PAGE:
Film

Exploring the Isolations of Age, Disability, and Depression in Japan

A trio of documentaries playing at this year’s Japan Cuts festival tackle different facets of social alienation.

From A Step Forward (courtesy Japan Society)

In Japan, walls of solitude can form easily. The country has an alarmingly high suicide rate, a rapidly aging population, and an increasing number of recluses, or hikikomori. In a culture that has long valued stoicism and self-reliance, what can bring people back from total withdrawal? Often, the simple act of witnessing the circumstances of someone in crisis can at least serve as a starting point. This recognition can also engender understanding of people with physical disabilities, who can be similarly isolated. In three new documentaries screening at the JAPAN CUTS festival, filmmakers attempt to capture the inner lives of people cut off from the world, and to confront the idea that any form of seclusion is truly self-imposed. 

Sandanbeki Cliff in Wakayama has gained a reputation as a popular suicide location. In A Step Forward, director Atsushi Kasezawa takes us to a small church near the cliff, whose priest runs a suicide hotline and offers callers housing and employment at a restaurant he runs. The idea is to tie them to a larger purpose and give them something to work toward. In Japan, suicide is often linked to unemployment and divorce, which traditionally bring on a strong judgment of shame or failure. Some of the footage is intimate almost to the point of feeling invasive — a woman sits in the passenger seat of the priest’s car, hunched over and clearly shaken, minutes after nearly jumping. Men speak candidly about suicide, a form of confession outside of their “pep talks” with the priest, in which he earnestly tries to relate to them but comes closer to bullying them into changing their attitudes. The camera’s proximity to its subjects makes the viewer feel as though they are themselves straddling the line between life and death. 

From I Go Gaga, My Dear (courtesy Japan Society)

In I Go Gaga, My Dear, director Naoko Nobutomo paints a similarly intimate portrait of her subjects, who happen to be her parents. In the spirit of works like Chantal Akerman’s No Home Movie and Ross McElwee’s Bright Leaves, Nobutomo tells the audience as much about herself as she does her family, even as she mostly hides behind the camera. She follows her parents, both in their 90s, as they struggle to maintain their independent lifestyles amidst their deteriorating mental and physical health — her mother has dementia, and her father’s hearing has been in decline for years.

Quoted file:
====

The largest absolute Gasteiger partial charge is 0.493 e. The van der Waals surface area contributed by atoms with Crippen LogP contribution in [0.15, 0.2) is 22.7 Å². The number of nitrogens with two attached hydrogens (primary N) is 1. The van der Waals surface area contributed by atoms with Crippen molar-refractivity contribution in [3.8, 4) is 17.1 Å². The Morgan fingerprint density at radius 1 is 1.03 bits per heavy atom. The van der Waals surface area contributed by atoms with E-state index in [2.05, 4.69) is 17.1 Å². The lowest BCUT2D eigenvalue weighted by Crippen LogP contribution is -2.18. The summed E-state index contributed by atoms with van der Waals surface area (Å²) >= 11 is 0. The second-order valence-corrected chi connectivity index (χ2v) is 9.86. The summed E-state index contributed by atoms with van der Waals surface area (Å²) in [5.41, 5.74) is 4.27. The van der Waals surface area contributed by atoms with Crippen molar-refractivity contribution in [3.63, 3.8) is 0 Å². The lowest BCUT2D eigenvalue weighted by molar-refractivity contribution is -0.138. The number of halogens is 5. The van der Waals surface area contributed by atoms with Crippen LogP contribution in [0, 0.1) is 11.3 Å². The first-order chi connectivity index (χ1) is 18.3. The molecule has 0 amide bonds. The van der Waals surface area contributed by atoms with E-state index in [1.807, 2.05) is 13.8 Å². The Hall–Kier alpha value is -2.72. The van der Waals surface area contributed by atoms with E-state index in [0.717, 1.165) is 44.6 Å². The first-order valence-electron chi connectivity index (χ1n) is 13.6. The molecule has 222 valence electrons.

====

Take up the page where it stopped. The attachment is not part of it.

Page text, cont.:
Nobutomo previously documented her own struggle with breast cancer for television, and weaves footage from that project into Gaga as a way of contrasting her mother’s current condition with her former liveliness. “I wanted to give her my breasts, but she said they’re too saggy,” she jokes in the hospital during her daughter’s treatment. It’s easy to grow fond of the old couple, who maintain a steadfast, if not stubborn, hold on what they love, including one another. Nobutomo is sometimes caught between the role of daughter and filmmaker, leaving her camera on its tripod to attend to her mother as she experiences a moment of confusion or a suicidal mood swing. Like A Step Forward, it’s so frank and intimate as to almost feel invasive. But by not shying away from such moments, both films offer validation not just to their subjects, but also to anyone who’s experienced similar circumstances. 

From Night Cruising (courtesy Japan Society)

Makoto Sasaki’s Night Cruising documents another admirable display of empathy, this time with the goal of bridging the physical gap between blind and sighted individuals. The film follows blind musician Hideyuki Kato as he attempts to create a sci-fi action film called Ghost Vision. It takes a herculean effort to translate Kato’s “inner vision” to the big screen; there’s hardly any language to express something non-visually in cinema. The film is as much about Kato learning to make a movie as it is about his collaborators — from special effects engineers to art directors, actors, and wardrobe assistants — trying to unlearn their reliance on sight. Kato casts his actors by touching their faces, and learns about color in order to guide the creation of sets and costumes. Motion capture sensors recreate his unique way of moving for a CGI version of himself. Kato even becomes acquainted with his own body for the first time via a 3D model. “Wow! Who’s this guy? My torso’s quite thick, I see,” he chuckles. 

Ghost Vision is about an action hero whose blindness is his strength, and Sasaki often treats Kato as the superhero of his documentary. It’s reminiscent of Les Blank’s treatment of Werner Herzog in Burden of Dreams, with equal amounts awe and skepticism. “Maybe I can share my vision,” Kato says when asked why he’s making this film. He then corrects himself: “I’m not sure ‘vision’ is the right word. I can turn the images I have into a movie.” Here, the effort of reaching across a seemingly impenetrable divide yields a film, a work that can be universally enjoyed. 

These films and more will be playing as part of JAPAN CUTS at Japan Society (333 East 47 Street, New York), running July 19-28.

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